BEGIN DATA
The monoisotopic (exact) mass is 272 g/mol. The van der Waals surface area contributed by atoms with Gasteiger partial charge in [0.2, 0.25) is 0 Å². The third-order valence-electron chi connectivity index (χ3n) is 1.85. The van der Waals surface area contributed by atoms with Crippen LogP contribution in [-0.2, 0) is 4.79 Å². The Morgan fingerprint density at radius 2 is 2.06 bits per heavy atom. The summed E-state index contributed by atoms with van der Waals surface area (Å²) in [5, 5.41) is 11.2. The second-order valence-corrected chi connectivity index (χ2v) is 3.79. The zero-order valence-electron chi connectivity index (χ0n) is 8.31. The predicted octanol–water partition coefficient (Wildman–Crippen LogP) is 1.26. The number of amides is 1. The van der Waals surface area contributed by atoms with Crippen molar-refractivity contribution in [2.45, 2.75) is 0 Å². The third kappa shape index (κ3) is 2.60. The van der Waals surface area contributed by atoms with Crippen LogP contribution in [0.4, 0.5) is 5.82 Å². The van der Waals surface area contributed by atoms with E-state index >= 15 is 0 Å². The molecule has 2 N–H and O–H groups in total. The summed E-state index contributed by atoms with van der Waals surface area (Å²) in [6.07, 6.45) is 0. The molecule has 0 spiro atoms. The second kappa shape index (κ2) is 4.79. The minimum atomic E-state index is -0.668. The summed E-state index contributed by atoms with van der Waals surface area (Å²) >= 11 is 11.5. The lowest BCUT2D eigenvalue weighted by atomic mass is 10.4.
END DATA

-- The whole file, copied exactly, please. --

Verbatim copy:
The monoisotopic (exact) mass is 272 g/mol. The van der Waals surface area contributed by atoms with Gasteiger partial charge in [0.2, 0.25) is 0 Å². The third-order valence-electron chi connectivity index (χ3n) is 1.85. The van der Waals surface area contributed by atoms with Crippen LogP contribution in [-0.2, 0) is 4.79 Å². The Morgan fingerprint density at radius 2 is 2.06 bits per heavy atom. The summed E-state index contributed by atoms with van der Waals surface area (Å²) in [5, 5.41) is 11.2. The second-order valence-corrected chi connectivity index (χ2v) is 3.79. The zero-order valence-electron chi connectivity index (χ0n) is 8.31. The predicted octanol–water partition coefficient (Wildman–Crippen LogP) is 1.26. The number of amides is 1. The van der Waals surface area contributed by atoms with Crippen molar-refractivity contribution in [2.45, 2.75) is 0 Å². The third kappa shape index (κ3) is 2.60. The van der Waals surface area contributed by atoms with Crippen LogP contribution in [0.4, 0.5) is 5.82 Å². The van der Waals surface area contributed by atoms with E-state index >= 15 is 0 Å². The molecule has 2 N–H and O–H groups in total. The summed E-state index contributed by atoms with van der Waals surface area (Å²) in [6.07, 6.45) is 0. The molecule has 0 spiro atoms. The second kappa shape index (κ2) is 4.79. The minimum atomic E-state index is -0.668. The summed E-state index contributed by atoms with van der Waals surface area (Å²) >= 11 is 11.5. The lowest BCUT2D eigenvalue weighted by atomic mass is 10.4.